Everything You Need to Know About iBeacons

By Jabong world

Beacons could soon become a retailers’ best friend, by helping them collect consumer data and interact with shoppers. The location-based technology can be used to trigger features on customers’ smartphones, including targeted coupons, store maps and hands-free payment options.

How Do Beacons Work?

Beacons are small wireless devices that constantly broadcast radio signals to nearby smartphones and tablets. Mobile apps can pick up these signals, which trigger location-based actions.

What is an iBeacon?

iBeacon is Apple’s version of a beacon and is an off-the-shelf option for retailers. Apple has filed documents with the Federal Communications Commission, suggesting that it wants to manufacture hardware, however at the moment, iBeacon is a system built into the latest version of Apple iOS 7 mobile operating system.

As it stands, iBeacon allows iPads and iPhones to constantly scan for nearby Bluetooth devices. When iBeacon identifies a beacon, it can wake up relevant apps on someone's phone, even when an app is closed and not running in the background. Additionally, iPads and iPhones can act as beacons; they can emit beacon signals to wake up apps on other iOS devices. 

Rooted in Near Field Communication (NFC) technology, Apple’s iBeacons are already proving to have more potential in terms of real-world application and uptake. Firstly, the range of NFC is tiny. That's the point; you have to physically “tap” to connect. The range for iBeacons is up to 50 metres, and yet the precision is reported to be exceptional. Before iBeacons, devices relied on GPS and Wi-Fi triangulation to pin point a location. iBeacons place you to within feet by using BLE (Bluetooth low energy) – a smarter version of Bluetooth that isn't affected by physical barriers and uses almost no battery life.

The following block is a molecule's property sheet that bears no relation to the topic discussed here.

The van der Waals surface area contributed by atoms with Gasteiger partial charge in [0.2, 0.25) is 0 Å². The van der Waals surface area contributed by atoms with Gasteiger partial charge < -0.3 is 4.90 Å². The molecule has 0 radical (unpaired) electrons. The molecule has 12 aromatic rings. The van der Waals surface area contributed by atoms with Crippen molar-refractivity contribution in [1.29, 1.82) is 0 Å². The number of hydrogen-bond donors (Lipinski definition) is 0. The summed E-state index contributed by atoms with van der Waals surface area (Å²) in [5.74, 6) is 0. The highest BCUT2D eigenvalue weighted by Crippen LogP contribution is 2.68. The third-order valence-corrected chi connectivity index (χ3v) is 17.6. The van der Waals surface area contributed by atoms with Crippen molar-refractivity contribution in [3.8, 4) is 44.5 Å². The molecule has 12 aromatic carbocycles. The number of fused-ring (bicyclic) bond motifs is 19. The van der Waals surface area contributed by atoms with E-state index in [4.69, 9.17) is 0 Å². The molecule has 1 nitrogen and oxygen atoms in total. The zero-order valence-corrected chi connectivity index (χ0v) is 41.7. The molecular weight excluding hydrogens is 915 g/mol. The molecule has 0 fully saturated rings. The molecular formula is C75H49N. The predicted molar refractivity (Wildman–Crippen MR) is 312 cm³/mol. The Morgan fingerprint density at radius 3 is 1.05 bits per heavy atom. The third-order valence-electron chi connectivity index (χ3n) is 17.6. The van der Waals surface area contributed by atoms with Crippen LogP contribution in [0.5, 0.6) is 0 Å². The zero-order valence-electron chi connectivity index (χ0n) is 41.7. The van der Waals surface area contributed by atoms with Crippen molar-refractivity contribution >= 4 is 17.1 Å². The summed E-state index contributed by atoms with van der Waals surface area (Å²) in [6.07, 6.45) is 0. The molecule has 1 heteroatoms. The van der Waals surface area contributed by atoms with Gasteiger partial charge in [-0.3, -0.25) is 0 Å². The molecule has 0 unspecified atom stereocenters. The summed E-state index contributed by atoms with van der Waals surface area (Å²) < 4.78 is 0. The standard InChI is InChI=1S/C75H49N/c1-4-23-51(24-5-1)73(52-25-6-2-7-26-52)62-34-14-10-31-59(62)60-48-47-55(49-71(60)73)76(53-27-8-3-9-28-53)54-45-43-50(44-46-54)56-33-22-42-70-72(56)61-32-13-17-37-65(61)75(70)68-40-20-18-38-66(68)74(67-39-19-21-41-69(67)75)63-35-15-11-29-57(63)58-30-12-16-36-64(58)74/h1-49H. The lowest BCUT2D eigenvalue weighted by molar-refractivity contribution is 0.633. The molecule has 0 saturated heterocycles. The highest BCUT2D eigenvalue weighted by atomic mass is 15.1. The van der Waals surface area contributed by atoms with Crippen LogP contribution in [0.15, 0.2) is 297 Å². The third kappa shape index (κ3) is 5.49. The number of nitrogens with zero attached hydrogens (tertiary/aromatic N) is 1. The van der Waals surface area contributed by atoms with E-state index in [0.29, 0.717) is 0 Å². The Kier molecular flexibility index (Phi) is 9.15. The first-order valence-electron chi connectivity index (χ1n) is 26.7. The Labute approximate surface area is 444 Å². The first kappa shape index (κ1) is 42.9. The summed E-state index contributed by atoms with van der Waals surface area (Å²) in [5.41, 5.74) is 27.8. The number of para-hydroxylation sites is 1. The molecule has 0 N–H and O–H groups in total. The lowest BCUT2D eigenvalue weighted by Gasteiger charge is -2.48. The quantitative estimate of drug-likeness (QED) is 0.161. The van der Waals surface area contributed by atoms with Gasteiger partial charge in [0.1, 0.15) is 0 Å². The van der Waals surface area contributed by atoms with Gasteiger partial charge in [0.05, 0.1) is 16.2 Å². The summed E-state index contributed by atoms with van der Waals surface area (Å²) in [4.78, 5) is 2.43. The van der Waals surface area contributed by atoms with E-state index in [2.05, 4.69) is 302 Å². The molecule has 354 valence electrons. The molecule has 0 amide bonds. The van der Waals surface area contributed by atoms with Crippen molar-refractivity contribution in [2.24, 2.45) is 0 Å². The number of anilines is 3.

What Do Beacons Mean for Retailers?

While NFC offered retailers the novelty factor, it fails to fulfill a genuine need. However iBeacon, for the first time, offers retailers a simple, cost-effective way of connecting with customers – not only as they walk through the door, but as they browse, queue for a service or indeed make a purchase. iBeacon can be used in multiple ways; to connect with customers and welcome them to the store, to send them vouchers and discount codes, to engage with them on social media and other online networks or to take payment for goods. iBeacon has the potential to help with marketing, customer retention, data collection and sales.

Despite Apple’s very soft launch, iBeacons are causing quite a stir among retailers, with some already rolling the technology out in stores. Lord & Taylor stores across the U.S. and select Hudson Bay stores in Canada will be launching iBeacons in store over the next few weeks, offering customers insight into the future of shopping. Users will have to have the corresponding app pre-loaded to their iPhone or iPad to see the notifications.

So is this the future of shopping? One thing seems very clear: the battle to win the mobile location-tracking space has ignited. Some ideas are half-baked. As for iBeacons? Many will be watching Apple's turnover. Once again, they seem poised to steal the limelight.


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